Saving Money through Effective Procurement
Procurement is the process of procuring goods and services in an ethical and sustainable manor whilst satisfying the needs of the organisation. The Procurement Process is made up of a series of stages from Identifying the Requirement through to Contract Management. There are many perspectives on the stages, however the key stages can be summarised:
• Identifying the Requirement and Specification Development
• Sourcing the Market and Developing Contract Terms
• Selecting Supplier, Negotiation and Contract Agreement
• Contract Management
Those that buy within organisations varies from organisation to organisation. Depending on the business, procurement is undertaken by various departments and individuals from the most obvious Procurement Department, to Engineers, Production, Clinical Staff, Other Functional Heads, Office Managers, Stores right the way through to the Receptionist.
When I ask what do these buyers know about best practice procurement processes? The most popular response is “Nothing, but they have been doing it for years” or “our industry is different”. Ok, but doing the same thing for years does not necessarily mean its best practice or right; the world is changing, supply chains too. Organisations are under ever increasing pressure to save money whilst being ethical and sustainable. Is it possible? Quite simply, YES!
There are multiple ways of saving money, to get you started here are some tips just focussing on the procurement process
Identifying the Requirement and Specification Development
First ask yourself, do you really need it? Could it be repaired? Do you really need the same quantity and specification? Quite often, we replace items without thinking much about it, we have become a throwaway society. Think about introducing preventative maintenance, be careful though, you need to consider the balance between paying for preventative maintenance and that of corrective cost. As you can see from Fig. 1, move beyond the most favourable position and it’s no longer favourable once corrective costs start to increase.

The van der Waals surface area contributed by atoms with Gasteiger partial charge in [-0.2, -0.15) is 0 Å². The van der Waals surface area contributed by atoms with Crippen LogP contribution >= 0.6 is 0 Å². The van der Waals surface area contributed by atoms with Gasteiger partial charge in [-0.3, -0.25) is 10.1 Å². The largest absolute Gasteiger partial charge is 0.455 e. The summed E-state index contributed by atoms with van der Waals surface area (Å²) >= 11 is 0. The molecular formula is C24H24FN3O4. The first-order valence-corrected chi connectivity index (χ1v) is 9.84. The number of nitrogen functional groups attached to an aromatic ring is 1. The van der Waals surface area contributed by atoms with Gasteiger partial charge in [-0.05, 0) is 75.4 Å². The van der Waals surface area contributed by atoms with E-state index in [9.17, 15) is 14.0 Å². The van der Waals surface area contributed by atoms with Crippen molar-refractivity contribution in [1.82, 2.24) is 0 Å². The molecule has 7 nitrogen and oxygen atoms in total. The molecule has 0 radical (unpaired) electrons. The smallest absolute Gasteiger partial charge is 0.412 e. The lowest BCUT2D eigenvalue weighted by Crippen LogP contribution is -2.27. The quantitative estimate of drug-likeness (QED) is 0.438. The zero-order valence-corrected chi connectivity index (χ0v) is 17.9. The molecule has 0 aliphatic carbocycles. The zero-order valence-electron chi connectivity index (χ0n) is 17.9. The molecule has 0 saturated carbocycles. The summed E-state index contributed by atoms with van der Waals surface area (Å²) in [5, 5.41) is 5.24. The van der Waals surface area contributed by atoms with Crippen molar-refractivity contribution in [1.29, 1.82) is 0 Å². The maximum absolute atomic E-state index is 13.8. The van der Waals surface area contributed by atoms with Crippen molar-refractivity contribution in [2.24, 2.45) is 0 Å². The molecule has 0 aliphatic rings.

Fig. 1 Balance between Corrective and Preventative Costs
Also, consider the quantity you purchase and the impact on inventory levels, you may get a great deal on bulk order price, but if you have to store it for long periods of time you must consider the stock holding costs; warehousing costs, handling costs, depreciation costs, obsolescence costs, security. It could just tip the savings scale!
Getting specification development right first time and standardising specifications can save organisations lots of money. Many organisations who are bleeding costs demonstrate this. Their specifications are developed by their technical experts or users without consultation with procurement or any other departments. This often leads to either over specified products and services, the use of brands, highly complex technical specifications resulting in the supplier trap. Built a product or service specification that can only be bought from one source, you guessed it, at a high price. More problems and costs arise when you would like to more from one supplier to another. Overcome these problems by insisting on the involvement of procurement who can balance those commercial and technical objectives; going beyond price and including the consideration of contract terms, payment terms, environment, social value and performance management. Quite simply, balance the objectives of the business.
Sourcing the Market and Developing Contract Terms